Predicted Difference Dollars (PD$). A selection index value that combines the predicted differences for milk and components weighted by their gross economic value.

Preliminary Milking. The first milking of a three-milking verification test for herds milked twice daily. The purpose of the preliminary milking is to ensure complete milk out and to establish a 24-hour milking interval.

Premature Calving. Termination of pregnancy during the last trimester.

Preservatives. See Milk Preservatives.

Production and Type Index (PTI). Combines PD$ and PD Type (PDT) on a 3 to 1 ratio thus ranking sires on their ability to transmit a balance of these traits. The index is used on Aryshire, Brown Swiss, Guernsey and Jersey breeds.

Production Report. The computer report of production and management data which is returned to the dairy producer 5 to 7 days following the test day and after component sampling is completed at the laboratory. The records are processed at one of the DRPC's.

Progeny Test. An evaluation of the transmitting ability of an individual based on the performance of offspring.

Projected 305-Day Lactation. A method of predicting a cow's or doe's total yield in 305 days based on the information from a lactation in progress.

Protein. See Milk Protein.

Purebred. An animal with two registered parents of the same breed.

Purebred Dairy Cattle Association (PDCA). An organization made up of members of the six purebred dairy cattle registry associations: Ayrshire, Brown Swiss, Guernsey, Holstein, Jersey and Milking Shorthorn. PDCA is administered by an executive secretary and elected officers and is a cooperating member of NCDHIP.

Quality Calification Standards (QCS). A set of national standards that must be met and maintained by state DHI organizations to assure the accuracy, uniformity and integrity of NCDHIP.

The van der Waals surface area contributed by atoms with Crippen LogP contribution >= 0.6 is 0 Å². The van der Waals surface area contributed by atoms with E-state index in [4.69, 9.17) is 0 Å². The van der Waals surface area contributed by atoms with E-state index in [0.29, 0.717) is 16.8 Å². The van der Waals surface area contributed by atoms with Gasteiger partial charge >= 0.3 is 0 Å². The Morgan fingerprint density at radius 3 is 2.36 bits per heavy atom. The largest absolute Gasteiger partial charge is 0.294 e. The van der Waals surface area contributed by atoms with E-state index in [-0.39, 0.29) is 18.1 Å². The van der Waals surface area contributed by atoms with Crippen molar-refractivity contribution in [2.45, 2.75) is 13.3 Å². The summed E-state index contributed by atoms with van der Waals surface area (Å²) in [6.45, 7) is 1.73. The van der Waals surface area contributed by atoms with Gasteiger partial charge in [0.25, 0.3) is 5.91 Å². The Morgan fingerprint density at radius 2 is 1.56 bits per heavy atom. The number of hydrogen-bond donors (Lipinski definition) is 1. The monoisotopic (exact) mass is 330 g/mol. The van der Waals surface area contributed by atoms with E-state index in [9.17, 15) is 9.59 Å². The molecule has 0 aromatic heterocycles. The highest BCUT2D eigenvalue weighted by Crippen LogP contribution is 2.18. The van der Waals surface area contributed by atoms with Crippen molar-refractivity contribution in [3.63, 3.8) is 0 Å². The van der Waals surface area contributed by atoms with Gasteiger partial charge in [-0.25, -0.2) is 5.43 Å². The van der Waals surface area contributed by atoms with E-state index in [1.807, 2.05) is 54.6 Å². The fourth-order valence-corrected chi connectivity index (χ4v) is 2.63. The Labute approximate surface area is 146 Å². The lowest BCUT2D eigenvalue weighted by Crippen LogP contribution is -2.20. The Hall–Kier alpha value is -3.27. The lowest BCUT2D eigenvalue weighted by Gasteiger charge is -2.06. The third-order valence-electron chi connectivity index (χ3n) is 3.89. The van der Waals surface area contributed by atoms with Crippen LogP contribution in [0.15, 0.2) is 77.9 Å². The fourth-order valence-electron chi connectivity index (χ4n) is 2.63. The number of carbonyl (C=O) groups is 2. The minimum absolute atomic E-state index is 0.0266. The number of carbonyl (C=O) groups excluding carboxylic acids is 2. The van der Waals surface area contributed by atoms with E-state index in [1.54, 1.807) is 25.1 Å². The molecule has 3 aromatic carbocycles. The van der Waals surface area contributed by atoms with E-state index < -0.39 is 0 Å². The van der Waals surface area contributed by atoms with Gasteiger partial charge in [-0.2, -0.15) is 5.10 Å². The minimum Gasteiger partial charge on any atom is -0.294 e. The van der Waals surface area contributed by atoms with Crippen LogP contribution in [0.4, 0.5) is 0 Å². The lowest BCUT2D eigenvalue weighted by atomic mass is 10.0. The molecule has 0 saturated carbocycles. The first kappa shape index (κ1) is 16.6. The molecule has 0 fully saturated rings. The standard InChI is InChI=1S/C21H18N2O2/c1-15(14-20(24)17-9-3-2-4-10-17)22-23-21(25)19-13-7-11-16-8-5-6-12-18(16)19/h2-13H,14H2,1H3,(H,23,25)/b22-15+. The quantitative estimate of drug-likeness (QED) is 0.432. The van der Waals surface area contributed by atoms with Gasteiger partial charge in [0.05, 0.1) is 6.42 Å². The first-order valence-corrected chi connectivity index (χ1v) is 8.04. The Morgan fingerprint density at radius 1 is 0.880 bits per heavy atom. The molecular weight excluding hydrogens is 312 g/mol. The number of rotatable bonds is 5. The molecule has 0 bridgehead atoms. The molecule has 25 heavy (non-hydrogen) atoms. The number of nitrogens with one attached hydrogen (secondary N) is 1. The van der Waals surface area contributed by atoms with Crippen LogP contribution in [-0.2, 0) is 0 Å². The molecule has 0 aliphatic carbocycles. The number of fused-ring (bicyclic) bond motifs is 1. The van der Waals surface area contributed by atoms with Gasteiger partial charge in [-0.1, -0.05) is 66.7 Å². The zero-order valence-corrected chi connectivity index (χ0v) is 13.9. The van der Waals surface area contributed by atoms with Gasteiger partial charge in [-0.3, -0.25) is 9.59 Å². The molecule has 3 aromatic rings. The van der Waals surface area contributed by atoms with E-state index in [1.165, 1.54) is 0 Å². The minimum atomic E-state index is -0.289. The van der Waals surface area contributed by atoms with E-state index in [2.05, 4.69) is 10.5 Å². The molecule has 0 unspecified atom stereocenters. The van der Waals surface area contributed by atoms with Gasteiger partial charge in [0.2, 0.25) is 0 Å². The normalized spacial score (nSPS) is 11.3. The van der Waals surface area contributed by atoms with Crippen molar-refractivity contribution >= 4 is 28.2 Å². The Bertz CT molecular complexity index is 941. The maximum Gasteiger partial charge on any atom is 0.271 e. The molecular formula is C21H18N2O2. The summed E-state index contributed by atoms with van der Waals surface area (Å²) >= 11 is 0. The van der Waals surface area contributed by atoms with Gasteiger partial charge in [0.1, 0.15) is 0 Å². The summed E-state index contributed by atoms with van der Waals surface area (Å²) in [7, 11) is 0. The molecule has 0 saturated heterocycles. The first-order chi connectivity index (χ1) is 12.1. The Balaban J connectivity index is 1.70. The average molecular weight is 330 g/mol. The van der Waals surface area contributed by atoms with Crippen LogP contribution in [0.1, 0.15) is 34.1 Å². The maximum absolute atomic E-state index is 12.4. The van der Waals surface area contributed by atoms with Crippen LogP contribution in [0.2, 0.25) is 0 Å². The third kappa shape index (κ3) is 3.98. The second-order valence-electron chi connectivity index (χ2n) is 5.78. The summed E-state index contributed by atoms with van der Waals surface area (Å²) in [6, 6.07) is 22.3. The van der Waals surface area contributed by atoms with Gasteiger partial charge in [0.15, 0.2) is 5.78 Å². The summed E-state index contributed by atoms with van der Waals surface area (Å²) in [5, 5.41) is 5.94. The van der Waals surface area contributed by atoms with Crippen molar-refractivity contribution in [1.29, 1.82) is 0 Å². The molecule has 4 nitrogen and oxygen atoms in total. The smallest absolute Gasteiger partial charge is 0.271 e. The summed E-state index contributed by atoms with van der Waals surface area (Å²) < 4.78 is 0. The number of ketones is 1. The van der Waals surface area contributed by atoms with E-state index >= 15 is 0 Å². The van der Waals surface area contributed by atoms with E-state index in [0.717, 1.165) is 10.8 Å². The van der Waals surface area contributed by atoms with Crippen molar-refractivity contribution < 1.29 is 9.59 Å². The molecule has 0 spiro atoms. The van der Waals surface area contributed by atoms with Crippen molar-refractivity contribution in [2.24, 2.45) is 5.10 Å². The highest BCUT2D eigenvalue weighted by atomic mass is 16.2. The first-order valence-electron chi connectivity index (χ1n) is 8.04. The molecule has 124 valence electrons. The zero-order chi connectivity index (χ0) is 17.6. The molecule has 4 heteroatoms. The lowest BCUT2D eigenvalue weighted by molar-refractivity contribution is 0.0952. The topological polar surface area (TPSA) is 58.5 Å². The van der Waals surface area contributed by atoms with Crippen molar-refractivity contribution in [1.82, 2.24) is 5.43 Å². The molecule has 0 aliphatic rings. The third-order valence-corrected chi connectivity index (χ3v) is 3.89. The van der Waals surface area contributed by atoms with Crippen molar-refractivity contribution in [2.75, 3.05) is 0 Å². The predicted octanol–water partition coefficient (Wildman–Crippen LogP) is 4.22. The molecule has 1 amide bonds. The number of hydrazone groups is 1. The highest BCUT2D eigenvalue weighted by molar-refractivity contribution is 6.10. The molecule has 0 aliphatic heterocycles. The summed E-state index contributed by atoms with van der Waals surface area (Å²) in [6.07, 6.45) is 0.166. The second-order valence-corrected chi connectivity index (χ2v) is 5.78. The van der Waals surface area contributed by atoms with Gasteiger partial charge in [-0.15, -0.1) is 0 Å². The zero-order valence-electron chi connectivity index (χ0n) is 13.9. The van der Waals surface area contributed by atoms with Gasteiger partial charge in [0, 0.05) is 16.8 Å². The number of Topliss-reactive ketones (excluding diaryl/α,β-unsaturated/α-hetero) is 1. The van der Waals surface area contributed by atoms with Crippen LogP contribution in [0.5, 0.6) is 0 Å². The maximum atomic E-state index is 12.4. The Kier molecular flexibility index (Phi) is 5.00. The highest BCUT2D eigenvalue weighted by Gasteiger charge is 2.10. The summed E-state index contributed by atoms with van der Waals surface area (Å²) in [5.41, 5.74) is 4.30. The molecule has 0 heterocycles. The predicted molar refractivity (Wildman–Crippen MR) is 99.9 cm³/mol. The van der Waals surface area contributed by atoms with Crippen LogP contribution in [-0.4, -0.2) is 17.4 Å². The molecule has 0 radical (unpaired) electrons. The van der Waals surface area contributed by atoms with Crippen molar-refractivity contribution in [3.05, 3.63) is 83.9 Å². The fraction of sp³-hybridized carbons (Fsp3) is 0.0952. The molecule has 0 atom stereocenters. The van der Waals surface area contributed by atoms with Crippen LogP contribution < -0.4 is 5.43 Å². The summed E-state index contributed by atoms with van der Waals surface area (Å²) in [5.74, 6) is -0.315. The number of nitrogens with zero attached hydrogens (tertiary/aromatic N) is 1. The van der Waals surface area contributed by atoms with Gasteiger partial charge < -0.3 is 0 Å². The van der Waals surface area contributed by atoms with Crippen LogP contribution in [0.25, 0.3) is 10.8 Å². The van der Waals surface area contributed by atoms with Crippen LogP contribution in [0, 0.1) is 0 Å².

Record (2X, 305-day, ME). Estimates how much the cow or doe would have produced during the present lactation when milked twice daily in the first 305 days of her lactation if she had been a mature cow or doe calving in an average month.

Recording. Procedure used by DHI supervisor or dairy producer to record milk and test-day data on a record sheet or Barnsheet.

Record in Progress (RIP). A cow's or doe's production from her calving or kidding date until the most recent test day.

Record Plan. Specific DHI program that provides a particular service to dairy farmers. The plans are either official or unofficial according to rules of the program.

Registered. An animal that is recorded in the Breed Registry Herdbook.

Registration Certificate. Proof that the parentage of an animal is known and is recorded in the Breed Registry Herdbook.

Repeatability. The degree of confidence or reliability of the predicted difference (PD) or cow or doe index (CI or DI) for milk, fat, fat percentage, protein or physical type score.

Representative Sample. A sample of milk obtained by thoroughly mixing or agitating the total quantity of milk produced by a cow or doe. Milk meters are designed to collect automatically a representative sample from the total quantity of milk.

Retest. Herd owners who question the results of a regular test may request a retest of the herd not later than 15 days following the original test day. Expenses of most retests are paid by the herd owner.

Rolling Herd Average (RIlA). Actual average milk and component production per cow or doe for all cows or does in the herd for the immediate past 365 days. RHA's are updated with each new test.

Roughage. A feed that is high in fiber content and relatively low in rate of digestion. (Also see Forage.)

Rule Violation. Dairy producers, their employees or DHIA supervisors who, for any reason, fail to follow the Official DHI/DHIR Rules or fail to report infractions of the rules, may be found in violation of those rules and be disciplined or dismissed according to the decision of the local or state DHI board of directors.

Scale. Mechanical device to record milk weights to the nearest one-tenth of a pound. Scales usually are limited to 60 pounds per weighing and must have the ability to compensate for pail weight.

Selection Intensity. The margin of true genetic superiority of those animals selected in comparison to all those from which the choices were made.

Service Sire. The sire to which a female currently is bred. Service sire information should be reported on DHI barnsheets.

Sire. The male parent.

Sire Selection. Process of identifying bulls or bucks to be used as service sires with the goal of increasing the genetic potential of the herd.